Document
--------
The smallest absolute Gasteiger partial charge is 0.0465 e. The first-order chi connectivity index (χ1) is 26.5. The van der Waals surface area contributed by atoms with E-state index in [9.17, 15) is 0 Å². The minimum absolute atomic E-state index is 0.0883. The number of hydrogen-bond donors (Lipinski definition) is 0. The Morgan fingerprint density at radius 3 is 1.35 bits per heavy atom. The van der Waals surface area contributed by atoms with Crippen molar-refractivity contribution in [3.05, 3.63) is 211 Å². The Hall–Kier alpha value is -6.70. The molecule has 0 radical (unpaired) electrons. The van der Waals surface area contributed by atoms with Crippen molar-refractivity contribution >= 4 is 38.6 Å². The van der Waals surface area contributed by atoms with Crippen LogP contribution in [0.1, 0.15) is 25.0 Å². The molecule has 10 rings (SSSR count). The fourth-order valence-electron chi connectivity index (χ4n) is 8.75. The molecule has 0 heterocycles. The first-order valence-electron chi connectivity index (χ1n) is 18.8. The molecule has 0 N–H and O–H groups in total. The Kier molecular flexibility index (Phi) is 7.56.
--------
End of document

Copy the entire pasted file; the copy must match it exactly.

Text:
The smallest absolute Gasteiger partial charge is 0.0465 e. The first-order chi connectivity index (χ1) is 26.5. The van der Waals surface area contributed by atoms with E-state index in [9.17, 15) is 0 Å². The minimum absolute atomic E-state index is 0.0883. The number of hydrogen-bond donors (Lipinski definition) is 0. The Morgan fingerprint density at radius 3 is 1.35 bits per heavy atom. The van der Waals surface area contributed by atoms with Crippen molar-refractivity contribution in [3.05, 3.63) is 211 Å². The Hall–Kier alpha value is -6.70. The molecule has 0 radical (unpaired) electrons. The van der Waals surface area contributed by atoms with Crippen molar-refractivity contribution >= 4 is 38.6 Å². The van der Waals surface area contributed by atoms with Crippen LogP contribution in [0.1, 0.15) is 25.0 Å². The molecule has 10 rings (SSSR count). The fourth-order valence-electron chi connectivity index (χ4n) is 8.75. The molecule has 0 heterocycles. The first-order valence-electron chi connectivity index (χ1n) is 18.8. The molecule has 0 N–H and O–H groups in total. The Kier molecular flexibility index (Phi) is 7.56.